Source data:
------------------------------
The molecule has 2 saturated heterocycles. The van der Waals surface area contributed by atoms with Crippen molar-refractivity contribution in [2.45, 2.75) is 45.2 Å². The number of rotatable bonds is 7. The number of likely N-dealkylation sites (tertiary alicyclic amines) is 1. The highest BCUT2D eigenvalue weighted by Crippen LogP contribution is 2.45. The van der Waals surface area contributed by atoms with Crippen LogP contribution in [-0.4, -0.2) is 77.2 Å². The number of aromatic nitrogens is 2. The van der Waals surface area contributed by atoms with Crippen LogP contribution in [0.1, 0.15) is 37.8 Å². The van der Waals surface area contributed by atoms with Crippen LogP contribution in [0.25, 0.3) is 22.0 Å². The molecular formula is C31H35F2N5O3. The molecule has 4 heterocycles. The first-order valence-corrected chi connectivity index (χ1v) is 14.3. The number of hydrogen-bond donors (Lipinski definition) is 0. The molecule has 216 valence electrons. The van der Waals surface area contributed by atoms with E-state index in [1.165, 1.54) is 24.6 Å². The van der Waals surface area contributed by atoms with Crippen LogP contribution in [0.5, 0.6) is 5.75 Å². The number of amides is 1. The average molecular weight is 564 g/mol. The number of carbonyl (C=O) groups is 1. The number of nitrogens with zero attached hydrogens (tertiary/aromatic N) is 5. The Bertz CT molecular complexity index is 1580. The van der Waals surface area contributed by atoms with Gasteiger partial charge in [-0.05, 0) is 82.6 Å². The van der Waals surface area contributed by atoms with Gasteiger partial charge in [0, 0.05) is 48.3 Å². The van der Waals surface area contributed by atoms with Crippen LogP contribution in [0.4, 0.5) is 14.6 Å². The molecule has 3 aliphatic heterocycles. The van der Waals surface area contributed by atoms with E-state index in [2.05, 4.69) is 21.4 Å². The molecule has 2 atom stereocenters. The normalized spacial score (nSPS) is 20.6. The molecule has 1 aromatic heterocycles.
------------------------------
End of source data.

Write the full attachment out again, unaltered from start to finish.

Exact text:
The molecule has 2 saturated heterocycles. The van der Waals surface area contributed by atoms with Crippen molar-refractivity contribution in [2.45, 2.75) is 45.2 Å². The number of rotatable bonds is 7. The number of likely N-dealkylation sites (tertiary alicyclic amines) is 1. The highest BCUT2D eigenvalue weighted by Crippen LogP contribution is 2.45. The van der Waals surface area contributed by atoms with Crippen LogP contribution in [-0.4, -0.2) is 77.2 Å². The number of aromatic nitrogens is 2. The van der Waals surface area contributed by atoms with Crippen LogP contribution in [0.1, 0.15) is 37.8 Å². The van der Waals surface area contributed by atoms with Crippen LogP contribution in [0.25, 0.3) is 22.0 Å². The molecular formula is C31H35F2N5O3. The molecule has 4 heterocycles. The first-order valence-corrected chi connectivity index (χ1v) is 14.3. The number of hydrogen-bond donors (Lipinski definition) is 0. The molecule has 216 valence electrons. The van der Waals surface area contributed by atoms with E-state index in [1.165, 1.54) is 24.6 Å². The van der Waals surface area contributed by atoms with Crippen LogP contribution in [0.5, 0.6) is 5.75 Å². The number of amides is 1. The average molecular weight is 564 g/mol. The number of carbonyl (C=O) groups is 1. The number of nitrogens with zero attached hydrogens (tertiary/aromatic N) is 5. The Bertz CT molecular complexity index is 1580. The van der Waals surface area contributed by atoms with Gasteiger partial charge in [-0.05, 0) is 82.6 Å². The van der Waals surface area contributed by atoms with Gasteiger partial charge in [0, 0.05) is 48.3 Å². The van der Waals surface area contributed by atoms with Crippen LogP contribution in [0.4, 0.5) is 14.6 Å². The molecule has 3 aliphatic heterocycles. The van der Waals surface area contributed by atoms with E-state index in [2.05, 4.69) is 21.4 Å². The molecule has 2 atom stereocenters. The normalized spacial score (nSPS) is 20.6. The molecule has 1 aromatic heterocycles.